Monday, April 30, 2007
Sunday, April 29, 2007
The Importance of Living
The Head Man: In 1923 Lin Yutang, brought up as a Christian in
Overview: The Importance of Living was one of the first popular works to present to the 20th-century American the ideas of the East in a Western framework. "Technically speaking, my method and my training are all wrong," Lin said, "because I do not read philosophy, but only read life at first hand." The concepts in the book came from lowly individuals like a Soochow boat-woman as well as from the sages of ancient
1. See life as a poem and sense the beauty of its rhythm.
2. Adhere to the Spirit of Reasonableness, "the highest and sanest ideal of human culture," and the Doctrine of the Half-and-Half, ordering your life between the extremes of hedonistic humanism and ascetic spiritualism, "arriving at a perfect balance between action and inaction, shown in the ideal of a man living in half-fame and semiobscurity; half-lazily active and half-actively lazy; not so poor that he cannot pay his rent, and not so rich that he doesn't have to work a little or couldn't wish to have slightly more to help his friends . . . who collects, but just enough to load his mantel-piece. . . ."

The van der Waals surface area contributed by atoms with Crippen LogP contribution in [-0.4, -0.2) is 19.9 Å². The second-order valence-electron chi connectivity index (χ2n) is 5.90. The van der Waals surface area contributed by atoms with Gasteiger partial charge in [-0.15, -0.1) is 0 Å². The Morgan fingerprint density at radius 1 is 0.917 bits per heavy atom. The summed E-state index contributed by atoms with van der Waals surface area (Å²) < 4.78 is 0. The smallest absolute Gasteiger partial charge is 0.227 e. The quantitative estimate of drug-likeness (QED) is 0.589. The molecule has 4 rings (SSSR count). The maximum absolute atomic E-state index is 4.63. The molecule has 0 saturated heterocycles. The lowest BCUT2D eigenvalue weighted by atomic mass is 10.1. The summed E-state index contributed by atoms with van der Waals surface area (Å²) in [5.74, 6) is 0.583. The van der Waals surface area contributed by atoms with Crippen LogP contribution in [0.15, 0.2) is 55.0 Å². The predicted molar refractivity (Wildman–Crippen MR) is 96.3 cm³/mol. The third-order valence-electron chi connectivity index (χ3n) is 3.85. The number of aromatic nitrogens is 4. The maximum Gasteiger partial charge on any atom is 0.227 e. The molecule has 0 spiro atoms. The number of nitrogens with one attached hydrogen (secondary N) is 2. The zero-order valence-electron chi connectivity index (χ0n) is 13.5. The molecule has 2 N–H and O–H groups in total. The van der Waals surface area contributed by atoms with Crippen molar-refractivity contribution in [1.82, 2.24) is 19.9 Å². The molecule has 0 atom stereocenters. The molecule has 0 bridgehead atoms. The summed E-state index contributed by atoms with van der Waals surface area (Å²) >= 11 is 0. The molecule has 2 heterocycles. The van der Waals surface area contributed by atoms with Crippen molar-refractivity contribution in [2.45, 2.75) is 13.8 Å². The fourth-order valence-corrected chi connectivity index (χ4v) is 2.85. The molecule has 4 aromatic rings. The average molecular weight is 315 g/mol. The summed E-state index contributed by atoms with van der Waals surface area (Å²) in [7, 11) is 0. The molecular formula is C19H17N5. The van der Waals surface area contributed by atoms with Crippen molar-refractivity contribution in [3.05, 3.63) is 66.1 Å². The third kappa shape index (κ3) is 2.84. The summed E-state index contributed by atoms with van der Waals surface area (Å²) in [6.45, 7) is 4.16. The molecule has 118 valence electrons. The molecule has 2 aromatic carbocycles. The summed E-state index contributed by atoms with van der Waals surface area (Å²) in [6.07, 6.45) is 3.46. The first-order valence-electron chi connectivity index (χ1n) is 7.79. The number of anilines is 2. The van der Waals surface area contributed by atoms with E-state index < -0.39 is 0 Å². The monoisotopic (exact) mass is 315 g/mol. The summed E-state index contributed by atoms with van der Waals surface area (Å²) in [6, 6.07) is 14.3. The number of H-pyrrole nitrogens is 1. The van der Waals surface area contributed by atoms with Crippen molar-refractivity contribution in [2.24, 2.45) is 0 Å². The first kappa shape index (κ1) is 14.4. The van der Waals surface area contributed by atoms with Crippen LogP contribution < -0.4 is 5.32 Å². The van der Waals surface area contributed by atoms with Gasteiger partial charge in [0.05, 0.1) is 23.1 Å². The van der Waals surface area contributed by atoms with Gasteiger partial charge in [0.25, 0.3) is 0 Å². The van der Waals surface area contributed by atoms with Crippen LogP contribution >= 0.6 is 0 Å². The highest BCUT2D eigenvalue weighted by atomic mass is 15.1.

3. Lie in bed alone for an hour a day, devoting yourself to a mental housecleaning, to contemplation, to the pleasure of solitude.
4. Do things beautifully.
5. Be passionate in your love of life, partaking of it as of a feast and appreciating its small pleasures.
6. "Keep a child's heart." Be unafraid to lead a happy life.
7. Love humanity in spite of its shortcomings.
8. Have the courage to be yourself. Don't be afraid of others or forget who you are in the business of living.
9. Don't try to be perfect or "strain after the unattainable" or "postulate the unknowable." Don't assume that life has too much purpose. "What is the end of human life except the enjoyment of it?"
10. Follow the advice of Lao-tzu: The wise man "does not contend, and for that very reason no one under heaven can contend with him." Remember the strength in weakness, the victory in loving peace, the advantage of lowliness.
11. Appreciate nature. Contemplation of nature can cure the "ambitions of the flesh" and "diseases of the soul."
© 1975 - 1981 by David Wallechinsky & Irving Wallace
Reproduced with permission from "The People's Almanac" series of books.
All rights reserved.
Saturday, April 28, 2007
and there is more in store.....